$4.784B $1-2 2.875B 72% their population

Referenced

‘How to Think (and Learn) Like a Futurist | Jane McGonigal @ SXSWedu

Jane McGonigal; ‘How to Think (and Learn) Like a Futurist; Keynote SXSWedu on YouTube; 2016-03-09; video: 1:08:59.

Mentions

The Four Skills

  1. signals
  2. forecasts
  3. personal forecasts
  4. Play with the future (simulate it)
  5. Characteristics of creative individuals
  6. Some technqiues for creativity
  7. De Bono’s six thinking Hats.

Questions

  • Transitions
    state transition from mode X to mode Y.
  • Drivers
    what force
  • Amplification & diminution
    what if it becomes more so.
  • Is this what “we” want?

Jelly Bean (Analogy) Theory

  • Primes (primitives)
  • Combinators

Primitives

  • 3D Printing of Food
  • Virtual Reality
  • Behavioral persuasion (in VR); i.e. smell-o-ivision.
  • Something about Environmental Impact of one’s food.

Benefits

  • Personal life mangement.
  • Societal stewardship.

Mentioned

  • Superstruct, a game
  • Dilbert Blockchain
  • Blockchain for Social Good;; a whitepaper; Media Lab, Massachusetts Institute of Technology (MIT); WHEN?

Quoted

  • William Gibson

Big Data, Psychological Profiling and the Future of Digital Marketing | Sandra Matz

Talks

Separately noted.

Privacy and Threat in Practice: Mobile Messaging by Low-Income New Yorkers | Ame Elliot

Ame Elliot (Simply Secure); Privacy and Threat in Practice: Mobile Messaging by Low-Income New Yorkers; Presented at the 25th  USENIX Security Symposium; 2016-08-10→12; with video

Ame Elliott
  • Design Director, Simply Secure, a charity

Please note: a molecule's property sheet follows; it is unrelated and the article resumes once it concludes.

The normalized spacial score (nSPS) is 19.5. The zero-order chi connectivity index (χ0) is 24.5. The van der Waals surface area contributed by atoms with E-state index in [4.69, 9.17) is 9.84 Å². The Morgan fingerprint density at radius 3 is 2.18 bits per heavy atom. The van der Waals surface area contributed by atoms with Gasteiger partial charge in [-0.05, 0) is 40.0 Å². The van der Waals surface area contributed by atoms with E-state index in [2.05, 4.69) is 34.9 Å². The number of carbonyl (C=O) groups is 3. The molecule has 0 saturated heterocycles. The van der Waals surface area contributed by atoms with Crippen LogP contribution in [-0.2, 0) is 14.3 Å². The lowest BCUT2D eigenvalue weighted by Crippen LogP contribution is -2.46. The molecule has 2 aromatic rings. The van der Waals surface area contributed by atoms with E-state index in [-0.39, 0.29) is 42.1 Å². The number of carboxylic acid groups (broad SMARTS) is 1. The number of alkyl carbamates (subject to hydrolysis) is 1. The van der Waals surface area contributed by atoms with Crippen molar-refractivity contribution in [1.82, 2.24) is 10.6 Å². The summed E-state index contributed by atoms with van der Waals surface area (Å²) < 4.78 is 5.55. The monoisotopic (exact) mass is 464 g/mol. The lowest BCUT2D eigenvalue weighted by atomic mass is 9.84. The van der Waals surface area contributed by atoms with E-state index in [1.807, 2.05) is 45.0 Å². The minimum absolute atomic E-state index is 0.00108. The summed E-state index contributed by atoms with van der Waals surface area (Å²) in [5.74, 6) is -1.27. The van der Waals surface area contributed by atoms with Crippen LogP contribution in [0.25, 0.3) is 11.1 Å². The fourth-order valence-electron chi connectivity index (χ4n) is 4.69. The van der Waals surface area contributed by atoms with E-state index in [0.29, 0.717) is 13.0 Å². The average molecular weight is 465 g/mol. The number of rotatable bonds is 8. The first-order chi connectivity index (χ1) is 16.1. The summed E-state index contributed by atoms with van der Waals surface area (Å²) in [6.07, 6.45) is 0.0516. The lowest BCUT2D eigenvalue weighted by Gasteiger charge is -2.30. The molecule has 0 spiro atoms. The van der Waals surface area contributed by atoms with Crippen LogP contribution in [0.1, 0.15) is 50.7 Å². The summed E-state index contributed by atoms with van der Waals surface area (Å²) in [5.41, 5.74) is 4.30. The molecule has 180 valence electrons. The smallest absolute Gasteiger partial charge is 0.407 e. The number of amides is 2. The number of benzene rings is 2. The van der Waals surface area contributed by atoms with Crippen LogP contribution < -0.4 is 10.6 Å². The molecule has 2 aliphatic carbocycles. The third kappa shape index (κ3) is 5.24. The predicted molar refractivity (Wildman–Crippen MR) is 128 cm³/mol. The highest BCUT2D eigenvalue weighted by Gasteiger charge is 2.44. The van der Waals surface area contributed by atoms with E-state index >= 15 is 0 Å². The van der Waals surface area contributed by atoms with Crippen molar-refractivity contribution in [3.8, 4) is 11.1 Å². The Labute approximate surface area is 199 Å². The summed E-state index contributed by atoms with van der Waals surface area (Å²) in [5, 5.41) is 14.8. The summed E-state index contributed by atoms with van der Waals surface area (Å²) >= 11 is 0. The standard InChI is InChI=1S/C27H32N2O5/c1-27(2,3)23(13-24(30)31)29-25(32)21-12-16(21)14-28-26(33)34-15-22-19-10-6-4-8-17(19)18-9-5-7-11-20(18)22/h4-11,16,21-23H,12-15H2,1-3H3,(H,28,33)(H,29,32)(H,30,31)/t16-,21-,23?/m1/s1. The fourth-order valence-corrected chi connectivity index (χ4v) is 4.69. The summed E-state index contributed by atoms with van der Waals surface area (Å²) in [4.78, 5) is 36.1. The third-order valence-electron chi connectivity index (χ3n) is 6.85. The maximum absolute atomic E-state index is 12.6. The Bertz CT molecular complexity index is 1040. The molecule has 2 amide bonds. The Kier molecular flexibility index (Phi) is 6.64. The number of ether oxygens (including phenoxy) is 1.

• ex-design research lead, IDEO, San Francisco, CA
  • ex-research scientist, Xerox PARC
  • ex-staff, Ricoh Innovations
  • Ph.D. University of California, Berkeley (UCB)
    something about <quote>creating hybrid physical-digital interactions to support the architectural design process.
  • 8 patents
  • a plurality of (peer reviewed & invited) publications
    • Chapter in Oxford Handbook of Internet Psychology, Oxford University Press; 2007-05-17; 518 pages; Amazon:019956180X: Kindle: $52, paper: $22+SHT.
  • Various awards

Abstract:

Is a theoretically-secure system any good if it doesn’t address users’ real-world threat models? Is the security community today meeting the needs of a mass, global audience, or simply building tools and features for itself? Do we know how to understand what people really need?

We asked a group of straight-talking New Yorkers about the data-security threats they face. Their answers indicate a significant gap between their lived experience and the way our community thinks about security. To bridge this gap and get privacy-preserving systems into the hands of real people, we need more foundational research to understand user needs, not only late-stage usability studies in a lab.

Through in-context interviews in homes, restaurants, and libraries, our study gained insights into a world of constant surveillance experienced by a group of low-income African-Americans. They shared specific examples of how their phone is threatened at home, work, and on the street. This talk shares our participants’ threat models. From shoulder-surfing, to catfishing, to how a “renter’s mindset” develops around handsets controlled by adversarial telecom providers, understanding privacy and threat in practice has far-reaching implications for the future of information security.

References